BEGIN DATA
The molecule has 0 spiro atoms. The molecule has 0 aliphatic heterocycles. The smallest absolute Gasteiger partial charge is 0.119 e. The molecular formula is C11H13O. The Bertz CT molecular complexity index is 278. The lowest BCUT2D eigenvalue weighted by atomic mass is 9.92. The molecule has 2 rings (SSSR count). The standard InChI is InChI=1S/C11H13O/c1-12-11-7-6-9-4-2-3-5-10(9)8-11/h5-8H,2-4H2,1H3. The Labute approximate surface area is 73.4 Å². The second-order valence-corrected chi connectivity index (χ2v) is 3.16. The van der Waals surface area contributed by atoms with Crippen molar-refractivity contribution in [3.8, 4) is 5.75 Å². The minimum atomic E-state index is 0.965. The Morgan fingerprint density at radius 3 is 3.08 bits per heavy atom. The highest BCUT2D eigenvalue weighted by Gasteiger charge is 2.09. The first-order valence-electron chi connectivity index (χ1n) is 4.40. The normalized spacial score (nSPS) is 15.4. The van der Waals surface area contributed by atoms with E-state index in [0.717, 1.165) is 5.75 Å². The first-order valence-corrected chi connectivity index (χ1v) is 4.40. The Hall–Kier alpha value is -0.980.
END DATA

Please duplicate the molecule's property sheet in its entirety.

The molecule has 0 spiro atoms. The molecule has 0 aliphatic heterocycles. The smallest absolute Gasteiger partial charge is 0.119 e. The molecular formula is C11H13O. The Bertz CT molecular complexity index is 278. The lowest BCUT2D eigenvalue weighted by atomic mass is 9.92. The molecule has 2 rings (SSSR count). The standard InChI is InChI=1S/C11H13O/c1-12-11-7-6-9-4-2-3-5-10(9)8-11/h5-8H,2-4H2,1H3. The Labute approximate surface area is 73.4 Å². The second-order valence-corrected chi connectivity index (χ2v) is 3.16. The van der Waals surface area contributed by atoms with Crippen molar-refractivity contribution in [3.8, 4) is 5.75 Å². The minimum atomic E-state index is 0.965. The Morgan fingerprint density at radius 3 is 3.08 bits per heavy atom. The highest BCUT2D eigenvalue weighted by Gasteiger charge is 2.09. The first-order valence-electron chi connectivity index (χ1n) is 4.40. The normalized spacial score (nSPS) is 15.4. The van der Waals surface area contributed by atoms with E-state index in [0.717, 1.165) is 5.75 Å². The first-order valence-corrected chi connectivity index (χ1v) is 4.40. The Hall–Kier alpha value is -0.980.